We’ve all heard of B2B and B2C marketing, but have you ever considered B2E?
Sometimes referred to as Cradle to Grave HR, your organisation can use a B2E (Business to Employee) strategy to catch the eyes and interest of the best and most talented people out there. By creating a narrative around your organisation and the role you are hiring for, it helps you catch the eye of the talent you need. In our current, candidate-short market, this can make all the difference to your recruitment and give you an edge over your competitors.
How to begin?
The very first thing that you should thinking about when it comes to creating a B2E strategy is your company values and the key behaviours you encourage within your teams. What does ‘good’ look like to you, and what sort of employee would you like to attract? What behaviours and skills are good for diversity within your business? How are you helping your current employees achieve their goals?
Next up, think about your company’s ‘voice’. How would you like to be perceived by your audience and potential employees? Are you a caring, forward-thinking organisation, or authoritative industry-leaders?
Once you have identified these, it is time to start shouting about them and telling your company’s story. You want to present a snapshot of your company’s culture and work environment. What are the hooks, and why would someone want to apply?
Where do you do this?
Now you’ve worked out what it is that you want to shout about to your potential employees, where do you go to do it?
Your B2E strategy is about more than just PR. The occasional Facebook post or press release isn’t going to cut it - you need to be putting your money where your mouth is and going to where your audience is.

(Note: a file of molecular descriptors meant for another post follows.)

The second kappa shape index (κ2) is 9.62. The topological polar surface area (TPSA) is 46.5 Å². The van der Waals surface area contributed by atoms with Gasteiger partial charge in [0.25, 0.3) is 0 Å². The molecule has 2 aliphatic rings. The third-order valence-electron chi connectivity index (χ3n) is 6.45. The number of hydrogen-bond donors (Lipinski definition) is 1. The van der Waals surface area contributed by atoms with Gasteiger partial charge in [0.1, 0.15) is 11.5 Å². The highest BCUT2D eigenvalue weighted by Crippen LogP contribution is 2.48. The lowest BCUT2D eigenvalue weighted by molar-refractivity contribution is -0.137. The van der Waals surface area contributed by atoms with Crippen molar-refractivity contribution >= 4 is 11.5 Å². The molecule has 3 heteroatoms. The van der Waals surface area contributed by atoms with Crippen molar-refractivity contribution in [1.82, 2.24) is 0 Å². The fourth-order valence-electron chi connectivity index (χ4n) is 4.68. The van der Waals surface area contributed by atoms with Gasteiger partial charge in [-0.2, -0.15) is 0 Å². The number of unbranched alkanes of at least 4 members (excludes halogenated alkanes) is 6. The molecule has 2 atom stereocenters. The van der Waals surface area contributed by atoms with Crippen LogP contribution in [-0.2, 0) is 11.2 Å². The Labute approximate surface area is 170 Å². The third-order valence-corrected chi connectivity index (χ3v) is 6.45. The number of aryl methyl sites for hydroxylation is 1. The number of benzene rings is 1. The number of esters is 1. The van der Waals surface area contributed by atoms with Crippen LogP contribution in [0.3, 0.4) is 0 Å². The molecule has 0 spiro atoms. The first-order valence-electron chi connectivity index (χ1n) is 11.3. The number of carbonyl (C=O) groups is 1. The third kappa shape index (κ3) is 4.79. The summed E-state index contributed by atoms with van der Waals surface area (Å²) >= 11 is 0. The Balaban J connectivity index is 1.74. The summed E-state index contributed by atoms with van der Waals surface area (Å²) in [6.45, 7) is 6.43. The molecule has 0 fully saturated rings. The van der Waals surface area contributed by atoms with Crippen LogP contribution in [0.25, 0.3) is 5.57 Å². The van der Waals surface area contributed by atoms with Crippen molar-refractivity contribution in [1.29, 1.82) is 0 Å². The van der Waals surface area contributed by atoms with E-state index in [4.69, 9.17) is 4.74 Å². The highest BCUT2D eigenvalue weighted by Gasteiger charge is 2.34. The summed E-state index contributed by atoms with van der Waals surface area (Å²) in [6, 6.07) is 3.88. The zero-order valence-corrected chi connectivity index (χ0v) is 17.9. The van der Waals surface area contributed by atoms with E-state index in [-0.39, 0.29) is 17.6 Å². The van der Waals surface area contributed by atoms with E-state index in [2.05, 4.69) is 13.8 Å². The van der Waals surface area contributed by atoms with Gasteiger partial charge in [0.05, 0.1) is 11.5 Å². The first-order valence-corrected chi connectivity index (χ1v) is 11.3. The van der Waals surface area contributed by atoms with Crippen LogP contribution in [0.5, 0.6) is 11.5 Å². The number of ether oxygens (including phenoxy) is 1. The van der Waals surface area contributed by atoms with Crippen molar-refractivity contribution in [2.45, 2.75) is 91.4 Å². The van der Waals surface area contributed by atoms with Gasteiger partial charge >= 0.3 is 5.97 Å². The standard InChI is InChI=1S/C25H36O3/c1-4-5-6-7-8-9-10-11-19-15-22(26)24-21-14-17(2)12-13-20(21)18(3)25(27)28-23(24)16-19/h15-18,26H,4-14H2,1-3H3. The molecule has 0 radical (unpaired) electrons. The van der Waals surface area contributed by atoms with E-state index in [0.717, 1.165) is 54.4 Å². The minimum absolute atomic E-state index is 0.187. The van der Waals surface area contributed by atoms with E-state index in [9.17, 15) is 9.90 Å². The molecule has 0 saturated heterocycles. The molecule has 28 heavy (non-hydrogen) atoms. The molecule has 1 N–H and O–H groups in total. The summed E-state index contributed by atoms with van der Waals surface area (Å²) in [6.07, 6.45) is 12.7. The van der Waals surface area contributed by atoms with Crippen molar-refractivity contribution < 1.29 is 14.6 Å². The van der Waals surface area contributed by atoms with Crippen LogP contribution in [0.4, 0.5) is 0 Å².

We recently explored how Instagram is a fantastic place to catch the eye of talent, and one that is surprisingly underused by recruiters and HR Teams alike. It is also a great way of showcasing what day-to-day life at your company is like. The more informal nature of Instagram and its multiple different forms of posting (feed, stories, and reels) means that you are able to get across a lot of personality and personability in your posts.
We have also found great success in creating ‘candidate packs’ for our clients. These are documents that we have been putting together for our clients after in-depth company exploration sessions, where we showcase the company and its values. This has proven to be a good way to engage potential employees who were not particularly looking for a new role.
It may also be an idea to look at putting on some live events, as this can often be a fantastic way to meet potential employees in a more informal setting. These can range from a structured talk and Q&A session on an industry-relevant topic, or a more relaxed networking event.
“What’s in it for me?”
This is one of the first questions that a potential employee will think to themselves when considering a role or company. Historically, salary has been one of - if not the - main attraction. However, today’s workers are looking for much more than just a competitive salary.
A healthy culture, good ethical values, and work/life balance are all high on the agenda for today’s talent.
You need to differentiate your company from your competitors in the labour market. Whatever it is that makes your company stand out in the crowd, ensure this unique selling point is reflected in your communications.